Microsoft Communicates

It’s Mother’s Day and what’s Mother’s Day about except communication?

All those phone calls and cards, not to mention all those flowers and chocolates. That must be why Microsoft chose this week to unveil a budding ecosystem of new devices designed to work seamlessly with its unified communications suite, Microsoft Office Communicator 2007, which debuted last March.

OK, maybe the announcement was really timed for WinHEC this week. But if Mom has a computer and makes phone calls, chances are she’s going to think Office Communicator 2007 is a swell present — longer lasting than flowers and less fattening than candy.

Last week, Microsoft brought its Office Communicator 2007 demo to San Francisco, where I got to try out the software and see some of the new hardware at work.

“Today all forms of communication are separate, especially voice,” says Chris Cullin, Director Product Management Microsoft Unified Communications Group. “When you’re working and have to make a call, you have to go to the phone system. The phone is moving away from the mainstream of communications. Email and IM are starting to replace the phone. A recent Harris study reports that 60 percent of people use PCs for primary communications instead of the phone.”

With Office Communicator, Microsoft aims to do for communications what it did for PCs in the 80s: Separate the hardware from the software.

“In the 80s, software changed the industry dynamics,” explains Cullin. “We’re taking the core software of business communications, using open APIs and standards to build an open platform and build an ecosystem of partners to provide devices like handsets and headsets.”

This week’s announcement brings the telephone back into the mainstream, according to Cullin.

“The timing is right to provide convergence by moving voice to the PC,” he says. “It’s time to move voice to software, and then voice is just an extension of the software stack.”

At the center of the ecosystem is, of course, Microsoft’s software: Office Communications Server 2007 and the Office Communicator 2007 client for the desktop. With Communicator, Microsoft seems so far to be avoiding the feature “bloat” of other Office applications, delivering a simple and elegant solution that works naturally and unobtrusively.

Pick up the phone and automatically your Outlook contact list pops up, with rich presence indicators; for example, if you’re not at your desk but are available on your mobile phone. It also keeps a record of recent contacts and, if you’re looking for a number, makes a best guess about the person you want based on recent contacts.

When you receive a call, Communicator shows you who’s calling and answers over the speakerphone by default.

If you’re reading an email and it seems like a conversation is needed, click on the phone icon in the email header and pick up the phone. Not only does Communicator place the call for you, your name and the subject of the email pops up on your party’s screen.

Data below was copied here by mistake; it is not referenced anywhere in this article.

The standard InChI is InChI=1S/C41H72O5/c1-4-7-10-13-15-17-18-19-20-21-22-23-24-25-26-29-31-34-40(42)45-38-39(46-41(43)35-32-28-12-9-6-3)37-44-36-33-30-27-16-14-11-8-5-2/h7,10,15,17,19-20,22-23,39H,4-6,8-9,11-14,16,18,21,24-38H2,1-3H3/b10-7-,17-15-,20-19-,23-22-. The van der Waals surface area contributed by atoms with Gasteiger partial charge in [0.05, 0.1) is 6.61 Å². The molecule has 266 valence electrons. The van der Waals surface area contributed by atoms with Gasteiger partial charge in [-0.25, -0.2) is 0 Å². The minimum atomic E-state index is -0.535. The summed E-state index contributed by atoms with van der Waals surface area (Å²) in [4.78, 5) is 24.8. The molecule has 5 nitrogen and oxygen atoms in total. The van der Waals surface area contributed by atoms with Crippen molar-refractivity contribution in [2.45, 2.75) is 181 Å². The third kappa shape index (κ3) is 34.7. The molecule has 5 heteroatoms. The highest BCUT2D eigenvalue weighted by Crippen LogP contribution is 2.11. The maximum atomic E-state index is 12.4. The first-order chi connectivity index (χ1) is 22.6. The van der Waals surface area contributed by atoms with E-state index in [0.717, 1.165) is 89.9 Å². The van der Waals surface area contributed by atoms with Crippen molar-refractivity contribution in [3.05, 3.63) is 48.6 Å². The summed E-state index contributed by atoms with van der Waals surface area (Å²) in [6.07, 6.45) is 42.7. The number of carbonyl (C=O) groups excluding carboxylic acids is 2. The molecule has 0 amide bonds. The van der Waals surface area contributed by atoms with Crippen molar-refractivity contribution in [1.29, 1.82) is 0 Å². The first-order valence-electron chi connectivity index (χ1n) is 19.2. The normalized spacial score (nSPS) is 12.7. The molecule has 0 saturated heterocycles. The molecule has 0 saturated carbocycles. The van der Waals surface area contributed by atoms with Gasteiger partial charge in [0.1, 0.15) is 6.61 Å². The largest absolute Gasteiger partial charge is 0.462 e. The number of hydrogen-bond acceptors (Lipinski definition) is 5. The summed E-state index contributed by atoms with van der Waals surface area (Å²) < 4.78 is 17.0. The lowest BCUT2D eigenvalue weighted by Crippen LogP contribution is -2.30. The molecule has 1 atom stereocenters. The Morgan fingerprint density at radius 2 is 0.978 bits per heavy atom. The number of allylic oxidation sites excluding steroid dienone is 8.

Want to make a video call, click on the camera icon. Video is just an extension of the communication.

You can also click to transfer a call, say to your mobile phone, as you’re running out of the office. No more, “let me call you back on my cell phone.”

“It has to be dead simple for the user,” observes Cullin.

Currently, there are 15 devices that are in beta with Communicator, including IP phones, USB phones, wired and wireless headsets, conferencing phones, LCD monitors and laptops. All the devices are plug-and-play — no drivers needed — and have wideband audio, which improves sound quality. The reference designs were developed with the input of LG Nortel and Polycom. Communicator is service provider agnostic.

The most basic devices in the group are the desk phones — the LG-Nortel USB model IP8501 and Polycom CX200 Desktop Phone — which have a familiar handset. But instead of a keypad, the devices have four buttons.

If you just can’t give up the keypad on your desk, there are the ViTELiX Unified Communications Phone and the NEC UC USB phone.

Both are bare-bones phones with the familiar form factor. If you want to be more upscale, there are the LG-Nortel IP Phone 8450 and the Polycom CX700 IP Phone. These add large touch-screen displays with presence status and dial-by-name, simple conference call setup, and a fingerprint scanner (so everyone will know for sure who made those calls).

For the road warrior, there’s the ASUS S7F laptop with built-in 1.3-mega-pixel webcam and microphone and Communicator integration. If you don’t want to buy a new laptop, you can use the Polycom CX100 Speakerphone. About the size of a PDA, the USB device also doubles as a portable speaker for CD-quality music.

Of course, the most elegant solution is no phone at all. The Samsung SyncMaster 225UW fits the bill. The sleek all-black 22-inch high-resolution monitor includes a 2.0-mega-pixel webcam and dual-array microphone and speakers.

The interoperability spec for Office Communicator is available to partners so that the software can be integrated into existing PBXs and phone systems, letting customers avoid wholesale replacement.

Currently Microsoft is offering Office Communicator and Communicator devices in a public beta. You can download the beta and see the complete list of devices here.

The fly in the ointment? Office Communicator 2007 isn’t available yet for the Mac. However, Cullin says that’s in the works. But this first entry is a promising start and us Mac users can only hope that we’re not too far behind.

“Customers have choices,” concludes Cullin. “Device partners can tap into the growth of unified communications that will provide diversity and a broad portfolio of devices.”

So now you have no excuse for not calling Mom. Just click on “Mom” and you’re in business. Add in Gaboogie, and the call will be scheduled for you.

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